TO: Men all over the planet
RE: Good things come in unconventional packages.
DATE: February 16, 2010
The basics today, boys:
*I am someone you will definitely regret not lusting after one day…trust me.
*The days of viewing and treating people with disabilities as if they were second-class citizens is over. Placing them at any sort of lower standard is just downright cowardly, disrespectful and ignorant.
So what brought us to this lesson? A little comment left last week in response to Pretend. Something tells me this commenter wasn’t pretending when he (or she…?) wrote…
Have you ever thought of setting your sights lower? Go for someone who can relate to your handicap b/c they are handicap? If you keep lusting after able bodied hot guys, you’ll never “kiss under the summer stars & full moon”
Really? There are people out there who think dating someone with a disability is “setting your sights lower”? Did someone issue a memo that I wasn’t CC’d on or something? Is this 1960? Oh wait. It isn’t.
So let me see if I got this right, since I obviously need to be held by the hand and led toward “my people’s area”…
*There are two lists in this crazy world called dating: One for normal people, and then another one for my people.
*The first list is strictly off-limits to me – no exceptions allowed.
Now, to some degree, I do agree with the premise: Of course I could 100 percent relate to a guy with a disability. But, come on, guys, is that really the only box I’m worthy of checking off when seeing if I’m compatible with a potential Mr. Right?
The same could be said if I were with a writer, a comedian (yes, I am funny!), the child of someone who committed suicide, someone who loves watching romantic comedies and guzzling down can after can of Barq’s root beer, someone who sings at the top of their lungs to classic ’80s power ballads and feels no shame whatsoever.
Boys, I really hope you don’t actually believe this to be true.
Love is not linear, it’s not predictable, it’s not a “check-a-box” and easily find your perfect match. I don’t care what those eharmony commercials say.
Bottom line: Love isn’t some scientific, sterile concept. And no one will ever be able to make me believe that it is. It just saddens me, reslly. In a world where I like to think people’s preconceived notions about people with disabilities have moved beyond the archaic, caveman mentality of “stick with your own kind,” I try desperately to let my guard down, to believe that not all people are like that, that society has somehow moved at leaast an inch forward in the last decades. And then it’s commenter like this that come along and make me wonder, “Have we really even moved forward at all?”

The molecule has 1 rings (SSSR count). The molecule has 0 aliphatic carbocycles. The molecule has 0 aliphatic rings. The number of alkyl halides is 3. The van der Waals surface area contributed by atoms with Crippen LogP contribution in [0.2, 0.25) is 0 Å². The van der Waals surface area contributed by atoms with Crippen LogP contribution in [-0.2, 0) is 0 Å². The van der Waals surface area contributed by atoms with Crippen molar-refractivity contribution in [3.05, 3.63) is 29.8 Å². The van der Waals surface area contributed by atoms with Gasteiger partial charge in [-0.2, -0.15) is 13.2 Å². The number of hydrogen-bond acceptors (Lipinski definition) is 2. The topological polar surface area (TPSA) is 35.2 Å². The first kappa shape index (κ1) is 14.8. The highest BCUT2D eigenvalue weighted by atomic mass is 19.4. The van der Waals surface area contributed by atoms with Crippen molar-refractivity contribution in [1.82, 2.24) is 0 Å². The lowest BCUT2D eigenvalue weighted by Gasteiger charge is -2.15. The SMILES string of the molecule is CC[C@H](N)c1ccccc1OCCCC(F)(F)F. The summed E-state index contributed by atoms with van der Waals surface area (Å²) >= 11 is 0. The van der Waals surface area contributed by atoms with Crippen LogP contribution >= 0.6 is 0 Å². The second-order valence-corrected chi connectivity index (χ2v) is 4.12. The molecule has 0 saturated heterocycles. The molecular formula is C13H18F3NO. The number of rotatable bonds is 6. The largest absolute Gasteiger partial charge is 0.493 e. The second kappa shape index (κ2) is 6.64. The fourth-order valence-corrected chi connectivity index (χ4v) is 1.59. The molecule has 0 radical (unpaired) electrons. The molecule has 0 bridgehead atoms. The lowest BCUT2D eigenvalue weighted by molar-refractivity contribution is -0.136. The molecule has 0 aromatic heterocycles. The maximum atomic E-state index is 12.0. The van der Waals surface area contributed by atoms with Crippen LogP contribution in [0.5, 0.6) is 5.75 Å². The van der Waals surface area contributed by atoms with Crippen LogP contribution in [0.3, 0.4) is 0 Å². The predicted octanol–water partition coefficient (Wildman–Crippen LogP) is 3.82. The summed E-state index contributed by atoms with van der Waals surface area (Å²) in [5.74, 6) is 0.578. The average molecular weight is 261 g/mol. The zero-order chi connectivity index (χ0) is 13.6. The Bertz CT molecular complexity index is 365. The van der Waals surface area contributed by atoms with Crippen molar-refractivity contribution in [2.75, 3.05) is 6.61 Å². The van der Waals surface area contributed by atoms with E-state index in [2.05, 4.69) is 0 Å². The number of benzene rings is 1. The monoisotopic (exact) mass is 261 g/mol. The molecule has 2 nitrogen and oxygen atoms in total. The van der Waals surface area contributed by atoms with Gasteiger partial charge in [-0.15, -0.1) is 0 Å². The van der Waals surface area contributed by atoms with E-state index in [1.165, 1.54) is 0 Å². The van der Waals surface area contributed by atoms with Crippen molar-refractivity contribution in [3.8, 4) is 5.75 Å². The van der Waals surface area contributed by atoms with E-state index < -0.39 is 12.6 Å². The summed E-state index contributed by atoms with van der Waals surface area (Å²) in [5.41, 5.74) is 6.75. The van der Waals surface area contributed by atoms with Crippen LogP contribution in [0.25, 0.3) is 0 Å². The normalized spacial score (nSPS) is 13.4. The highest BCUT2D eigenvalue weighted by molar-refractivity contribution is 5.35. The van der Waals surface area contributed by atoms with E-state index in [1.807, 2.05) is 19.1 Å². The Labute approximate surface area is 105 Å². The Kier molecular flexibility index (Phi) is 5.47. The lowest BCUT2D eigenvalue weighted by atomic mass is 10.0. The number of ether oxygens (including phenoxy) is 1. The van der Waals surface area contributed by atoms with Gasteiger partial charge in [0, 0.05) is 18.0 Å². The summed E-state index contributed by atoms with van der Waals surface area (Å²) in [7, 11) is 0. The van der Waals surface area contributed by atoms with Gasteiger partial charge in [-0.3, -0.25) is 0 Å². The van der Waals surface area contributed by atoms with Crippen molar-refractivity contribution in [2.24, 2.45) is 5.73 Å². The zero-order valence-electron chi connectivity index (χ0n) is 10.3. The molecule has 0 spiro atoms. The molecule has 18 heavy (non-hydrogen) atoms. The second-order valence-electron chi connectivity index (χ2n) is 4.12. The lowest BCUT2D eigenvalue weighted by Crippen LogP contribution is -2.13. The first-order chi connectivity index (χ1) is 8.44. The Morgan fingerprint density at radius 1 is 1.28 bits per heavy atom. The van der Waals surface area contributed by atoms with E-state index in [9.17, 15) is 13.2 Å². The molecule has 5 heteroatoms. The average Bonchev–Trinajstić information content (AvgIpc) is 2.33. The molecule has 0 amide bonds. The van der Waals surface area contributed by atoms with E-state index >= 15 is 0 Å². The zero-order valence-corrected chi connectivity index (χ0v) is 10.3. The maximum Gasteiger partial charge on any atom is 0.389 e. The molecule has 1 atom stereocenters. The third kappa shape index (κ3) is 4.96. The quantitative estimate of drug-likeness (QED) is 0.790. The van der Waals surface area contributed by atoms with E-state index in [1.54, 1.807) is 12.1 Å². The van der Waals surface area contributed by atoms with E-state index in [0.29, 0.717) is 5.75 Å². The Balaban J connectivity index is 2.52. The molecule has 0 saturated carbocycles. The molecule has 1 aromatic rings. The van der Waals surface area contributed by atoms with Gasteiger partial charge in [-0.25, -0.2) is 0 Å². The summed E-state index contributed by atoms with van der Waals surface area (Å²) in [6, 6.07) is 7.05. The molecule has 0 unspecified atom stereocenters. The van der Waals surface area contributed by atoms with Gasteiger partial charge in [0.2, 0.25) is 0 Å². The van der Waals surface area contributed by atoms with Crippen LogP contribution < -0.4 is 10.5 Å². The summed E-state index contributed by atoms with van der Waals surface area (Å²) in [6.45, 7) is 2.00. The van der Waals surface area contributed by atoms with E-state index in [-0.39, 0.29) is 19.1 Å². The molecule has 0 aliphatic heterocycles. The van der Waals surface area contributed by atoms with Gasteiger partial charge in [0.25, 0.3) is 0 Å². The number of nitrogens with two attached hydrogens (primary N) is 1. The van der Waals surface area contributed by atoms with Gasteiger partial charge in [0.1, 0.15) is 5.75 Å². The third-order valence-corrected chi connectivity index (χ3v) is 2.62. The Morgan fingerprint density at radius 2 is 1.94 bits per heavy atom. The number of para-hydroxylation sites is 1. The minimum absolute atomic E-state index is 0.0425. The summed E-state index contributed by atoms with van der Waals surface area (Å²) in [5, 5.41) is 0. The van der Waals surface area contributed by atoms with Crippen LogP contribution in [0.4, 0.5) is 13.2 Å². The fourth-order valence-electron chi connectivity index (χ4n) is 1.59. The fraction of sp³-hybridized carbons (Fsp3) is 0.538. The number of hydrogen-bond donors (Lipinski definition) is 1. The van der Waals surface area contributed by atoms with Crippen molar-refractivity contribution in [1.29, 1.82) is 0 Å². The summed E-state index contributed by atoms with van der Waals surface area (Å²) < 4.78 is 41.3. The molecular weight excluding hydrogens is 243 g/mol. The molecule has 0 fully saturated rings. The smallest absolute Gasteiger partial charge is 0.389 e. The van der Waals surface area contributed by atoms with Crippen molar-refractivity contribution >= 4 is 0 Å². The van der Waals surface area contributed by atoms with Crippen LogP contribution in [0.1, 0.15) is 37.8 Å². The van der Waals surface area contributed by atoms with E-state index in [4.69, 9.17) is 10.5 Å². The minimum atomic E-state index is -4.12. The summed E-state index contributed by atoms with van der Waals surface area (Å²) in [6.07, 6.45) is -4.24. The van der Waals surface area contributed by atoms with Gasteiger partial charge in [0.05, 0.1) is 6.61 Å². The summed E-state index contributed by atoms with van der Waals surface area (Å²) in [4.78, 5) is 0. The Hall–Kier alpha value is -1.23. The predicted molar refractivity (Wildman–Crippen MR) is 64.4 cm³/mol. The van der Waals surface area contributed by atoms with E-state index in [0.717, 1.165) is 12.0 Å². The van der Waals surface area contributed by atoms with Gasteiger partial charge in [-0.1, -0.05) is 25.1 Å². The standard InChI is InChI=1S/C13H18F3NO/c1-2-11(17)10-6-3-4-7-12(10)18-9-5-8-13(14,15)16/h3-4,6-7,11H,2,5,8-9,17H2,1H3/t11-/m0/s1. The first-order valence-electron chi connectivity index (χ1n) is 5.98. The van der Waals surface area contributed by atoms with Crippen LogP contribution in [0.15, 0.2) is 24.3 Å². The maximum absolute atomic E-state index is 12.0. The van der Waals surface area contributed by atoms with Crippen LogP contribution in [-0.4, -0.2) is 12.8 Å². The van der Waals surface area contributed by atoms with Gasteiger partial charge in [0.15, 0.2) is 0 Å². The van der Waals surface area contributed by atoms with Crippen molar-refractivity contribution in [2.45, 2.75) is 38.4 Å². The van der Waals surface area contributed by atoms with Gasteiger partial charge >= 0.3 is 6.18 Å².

All I ever want in love – and I’m not talking strictly about romantic love here – is to be surrounded by people who I think make the world a better place just by being in it. Whether they are disabled or not doesn’t even factor into the picture for me. It’s sad to see that it still does for some people, isn’t it?
Just like I wouldn’t date someone solely based on the fact that we both have red hair, there are so many more factors that go into knowing a guy is the one you want to kiss under the stars.
Maybe I’m just naive, but I’d like to believe that anyone could have a chance to be with anyone they want. Not because of what you are, what you do, your status…just because of the person you are.
It just goes back to that battle I’ve been waging in my mind for what seems like years. How do you walk that line (no pun intended) of just trying to be yourself when society is constantly telling you that you’re different? How do you reconcile that fact and say, “I’m just like you,” when those little four words can make you feel like the biggest con artist and trader in the world. How can you live in both worlds simultaneously? And why does there even have to be two worlds to begin with?
Summary: I can (and will) go after anyone I want, disability or no disability. And frankly, to say datimg someone with a disability is lowering my sights? That is just plain offensive and disrespectful.
Don’t think I’m going to stop trying to challenge the status quo – and ill-informed, blatantly offensive people like you – every damn chance I get. You know I’ve never taken well to people “putting me in my place,” so why would I want to start now?
Always remember this (it’s another one of my Melissa-isms): The greatest things in this world tend to come in the most unconventional of packages. Try taking a good, long look inside said package before you’re so hasty and quick to dismiss it, or label it return to sender, boys.
Am I making any sense here at all? Lowering my standards? One thing is for sure: I certainly wouldn’t lower my standards so much as to swoon over this commenter, should he, be, well, a he. There are just some things I won’t do.